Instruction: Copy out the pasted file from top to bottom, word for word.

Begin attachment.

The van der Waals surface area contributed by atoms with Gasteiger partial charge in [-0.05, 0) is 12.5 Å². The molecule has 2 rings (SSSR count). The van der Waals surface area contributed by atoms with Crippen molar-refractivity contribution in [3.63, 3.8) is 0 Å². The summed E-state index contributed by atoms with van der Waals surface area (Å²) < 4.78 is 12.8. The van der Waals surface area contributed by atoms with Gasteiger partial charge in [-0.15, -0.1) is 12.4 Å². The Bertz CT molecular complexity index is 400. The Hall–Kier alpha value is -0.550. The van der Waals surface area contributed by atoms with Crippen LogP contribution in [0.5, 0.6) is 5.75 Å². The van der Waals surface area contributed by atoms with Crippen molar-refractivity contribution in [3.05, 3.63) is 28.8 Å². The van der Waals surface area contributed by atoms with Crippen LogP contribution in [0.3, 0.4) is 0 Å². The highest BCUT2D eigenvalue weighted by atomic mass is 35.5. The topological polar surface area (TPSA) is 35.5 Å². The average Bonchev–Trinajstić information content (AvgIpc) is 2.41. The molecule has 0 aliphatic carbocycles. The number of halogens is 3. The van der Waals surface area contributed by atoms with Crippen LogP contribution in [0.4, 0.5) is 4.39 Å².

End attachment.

The van der Waals surface area contributed by atoms with Gasteiger partial charge in [-0.05, 0) is 12.5 Å². The molecule has 2 rings (SSSR count). The van der Waals surface area contributed by atoms with Crippen molar-refractivity contribution in [3.63, 3.8) is 0 Å². The summed E-state index contributed by atoms with van der Waals surface area (Å²) < 4.78 is 12.8. The van der Waals surface area contributed by atoms with Gasteiger partial charge in [-0.15, -0.1) is 12.4 Å². The Bertz CT molecular complexity index is 400. The Hall–Kier alpha value is -0.550. The van der Waals surface area contributed by atoms with Crippen LogP contribution in [0.5, 0.6) is 5.75 Å². The van der Waals surface area contributed by atoms with Crippen molar-refractivity contribution in [3.05, 3.63) is 28.8 Å². The van der Waals surface area contributed by atoms with Crippen LogP contribution in [0.3, 0.4) is 0 Å². The highest BCUT2D eigenvalue weighted by atomic mass is 35.5. The topological polar surface area (TPSA) is 35.5 Å². The average Bonchev–Trinajstić information content (AvgIpc) is 2.41. The molecule has 0 aliphatic carbocycles. The number of halogens is 3. The van der Waals surface area contributed by atoms with Crippen LogP contribution in [0.4, 0.5) is 4.39 Å².